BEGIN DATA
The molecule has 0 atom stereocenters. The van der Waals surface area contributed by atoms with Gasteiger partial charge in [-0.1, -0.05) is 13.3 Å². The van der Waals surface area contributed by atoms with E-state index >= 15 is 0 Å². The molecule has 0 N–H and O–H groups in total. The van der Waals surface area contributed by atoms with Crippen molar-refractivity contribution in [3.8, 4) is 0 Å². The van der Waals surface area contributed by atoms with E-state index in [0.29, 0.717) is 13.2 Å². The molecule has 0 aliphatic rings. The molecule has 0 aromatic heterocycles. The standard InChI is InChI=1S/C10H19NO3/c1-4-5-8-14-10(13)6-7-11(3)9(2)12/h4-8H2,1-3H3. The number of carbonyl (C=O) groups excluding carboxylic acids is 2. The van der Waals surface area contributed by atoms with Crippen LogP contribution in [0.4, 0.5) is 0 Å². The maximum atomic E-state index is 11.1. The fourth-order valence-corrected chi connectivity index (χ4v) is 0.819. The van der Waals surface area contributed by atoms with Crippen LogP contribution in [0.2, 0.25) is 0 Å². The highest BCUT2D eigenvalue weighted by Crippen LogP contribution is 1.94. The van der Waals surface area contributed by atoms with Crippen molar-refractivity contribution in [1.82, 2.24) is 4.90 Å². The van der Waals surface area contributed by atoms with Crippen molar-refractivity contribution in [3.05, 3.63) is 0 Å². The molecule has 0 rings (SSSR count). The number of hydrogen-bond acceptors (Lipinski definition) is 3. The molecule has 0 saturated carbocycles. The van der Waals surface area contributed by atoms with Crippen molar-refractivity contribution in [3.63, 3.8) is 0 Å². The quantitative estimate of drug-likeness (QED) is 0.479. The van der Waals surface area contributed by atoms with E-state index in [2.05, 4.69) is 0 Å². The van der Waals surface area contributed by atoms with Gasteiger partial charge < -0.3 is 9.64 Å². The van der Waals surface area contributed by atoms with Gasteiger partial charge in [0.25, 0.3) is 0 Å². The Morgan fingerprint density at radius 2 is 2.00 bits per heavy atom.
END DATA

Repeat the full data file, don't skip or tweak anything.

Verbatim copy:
The molecule has 0 atom stereocenters. The van der Waals surface area contributed by atoms with Gasteiger partial charge in [-0.1, -0.05) is 13.3 Å². The van der Waals surface area contributed by atoms with E-state index >= 15 is 0 Å². The molecule has 0 N–H and O–H groups in total. The van der Waals surface area contributed by atoms with Crippen molar-refractivity contribution in [3.8, 4) is 0 Å². The van der Waals surface area contributed by atoms with E-state index in [0.29, 0.717) is 13.2 Å². The molecule has 0 aliphatic rings. The molecule has 0 aromatic heterocycles. The standard InChI is InChI=1S/C10H19NO3/c1-4-5-8-14-10(13)6-7-11(3)9(2)12/h4-8H2,1-3H3. The number of carbonyl (C=O) groups excluding carboxylic acids is 2. The van der Waals surface area contributed by atoms with Crippen LogP contribution in [0.4, 0.5) is 0 Å². The maximum atomic E-state index is 11.1. The fourth-order valence-corrected chi connectivity index (χ4v) is 0.819. The van der Waals surface area contributed by atoms with Crippen LogP contribution in [0.2, 0.25) is 0 Å². The highest BCUT2D eigenvalue weighted by Crippen LogP contribution is 1.94. The van der Waals surface area contributed by atoms with Crippen molar-refractivity contribution in [1.82, 2.24) is 4.90 Å². The van der Waals surface area contributed by atoms with Crippen molar-refractivity contribution in [3.05, 3.63) is 0 Å². The molecule has 0 rings (SSSR count). The number of hydrogen-bond acceptors (Lipinski definition) is 3. The molecule has 0 saturated carbocycles. The van der Waals surface area contributed by atoms with Crippen molar-refractivity contribution in [3.63, 3.8) is 0 Å². The quantitative estimate of drug-likeness (QED) is 0.479. The van der Waals surface area contributed by atoms with E-state index in [2.05, 4.69) is 0 Å². The van der Waals surface area contributed by atoms with Gasteiger partial charge < -0.3 is 9.64 Å². The van der Waals surface area contributed by atoms with Gasteiger partial charge in [0.25, 0.3) is 0 Å². The Morgan fingerprint density at radius 2 is 2.00 bits per heavy atom.